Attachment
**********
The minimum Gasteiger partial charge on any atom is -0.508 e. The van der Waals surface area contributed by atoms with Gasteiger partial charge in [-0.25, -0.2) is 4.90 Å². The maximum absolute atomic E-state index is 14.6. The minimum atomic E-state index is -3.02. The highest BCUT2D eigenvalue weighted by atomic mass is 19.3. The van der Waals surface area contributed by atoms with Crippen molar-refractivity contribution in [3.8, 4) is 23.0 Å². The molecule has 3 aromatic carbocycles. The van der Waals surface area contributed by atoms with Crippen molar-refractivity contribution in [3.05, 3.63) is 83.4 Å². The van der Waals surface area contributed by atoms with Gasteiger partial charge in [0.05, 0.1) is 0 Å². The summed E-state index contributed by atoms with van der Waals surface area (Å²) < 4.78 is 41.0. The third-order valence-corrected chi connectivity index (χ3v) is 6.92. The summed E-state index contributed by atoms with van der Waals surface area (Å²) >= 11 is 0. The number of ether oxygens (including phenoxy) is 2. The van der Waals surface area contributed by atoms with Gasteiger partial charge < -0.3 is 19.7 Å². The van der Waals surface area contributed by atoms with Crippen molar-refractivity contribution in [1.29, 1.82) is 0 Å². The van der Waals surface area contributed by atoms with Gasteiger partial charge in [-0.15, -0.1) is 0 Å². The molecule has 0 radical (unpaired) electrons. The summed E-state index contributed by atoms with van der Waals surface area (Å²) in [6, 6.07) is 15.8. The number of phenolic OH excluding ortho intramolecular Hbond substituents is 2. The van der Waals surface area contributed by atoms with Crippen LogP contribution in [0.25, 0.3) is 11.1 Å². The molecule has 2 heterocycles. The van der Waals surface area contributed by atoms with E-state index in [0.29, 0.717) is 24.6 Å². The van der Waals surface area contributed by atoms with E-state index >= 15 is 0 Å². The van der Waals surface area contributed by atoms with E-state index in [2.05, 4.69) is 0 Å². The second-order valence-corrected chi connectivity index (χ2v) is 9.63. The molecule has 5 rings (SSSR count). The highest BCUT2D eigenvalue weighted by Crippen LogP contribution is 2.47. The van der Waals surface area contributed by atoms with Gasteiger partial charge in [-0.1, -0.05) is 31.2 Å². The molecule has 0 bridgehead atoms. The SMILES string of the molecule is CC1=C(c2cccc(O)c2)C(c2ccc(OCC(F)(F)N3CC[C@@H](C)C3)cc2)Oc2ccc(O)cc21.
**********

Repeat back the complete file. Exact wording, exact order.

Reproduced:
The minimum Gasteiger partial charge on any atom is -0.508 e. The van der Waals surface area contributed by atoms with Gasteiger partial charge in [-0.25, -0.2) is 4.90 Å². The maximum absolute atomic E-state index is 14.6. The minimum atomic E-state index is -3.02. The highest BCUT2D eigenvalue weighted by atomic mass is 19.3. The van der Waals surface area contributed by atoms with Crippen molar-refractivity contribution in [3.8, 4) is 23.0 Å². The molecule has 3 aromatic carbocycles. The van der Waals surface area contributed by atoms with Crippen molar-refractivity contribution in [3.05, 3.63) is 83.4 Å². The van der Waals surface area contributed by atoms with Gasteiger partial charge in [0.05, 0.1) is 0 Å². The summed E-state index contributed by atoms with van der Waals surface area (Å²) < 4.78 is 41.0. The third-order valence-corrected chi connectivity index (χ3v) is 6.92. The summed E-state index contributed by atoms with van der Waals surface area (Å²) >= 11 is 0. The number of ether oxygens (including phenoxy) is 2. The van der Waals surface area contributed by atoms with Gasteiger partial charge < -0.3 is 19.7 Å². The van der Waals surface area contributed by atoms with Crippen molar-refractivity contribution in [1.29, 1.82) is 0 Å². The van der Waals surface area contributed by atoms with Gasteiger partial charge in [-0.15, -0.1) is 0 Å². The molecule has 0 radical (unpaired) electrons. The summed E-state index contributed by atoms with van der Waals surface area (Å²) in [6, 6.07) is 15.8. The number of phenolic OH excluding ortho intramolecular Hbond substituents is 2. The van der Waals surface area contributed by atoms with Crippen LogP contribution in [0.25, 0.3) is 11.1 Å². The molecule has 2 heterocycles. The van der Waals surface area contributed by atoms with E-state index in [0.29, 0.717) is 24.6 Å². The van der Waals surface area contributed by atoms with E-state index >= 15 is 0 Å². The van der Waals surface area contributed by atoms with E-state index in [2.05, 4.69) is 0 Å². The second-order valence-corrected chi connectivity index (χ2v) is 9.63. The molecule has 5 rings (SSSR count). The highest BCUT2D eigenvalue weighted by Crippen LogP contribution is 2.47. The van der Waals surface area contributed by atoms with Gasteiger partial charge in [-0.1, -0.05) is 31.2 Å². The molecule has 0 bridgehead atoms. The SMILES string of the molecule is CC1=C(c2cccc(O)c2)C(c2ccc(OCC(F)(F)N3CC[C@@H](C)C3)cc2)Oc2ccc(O)cc21.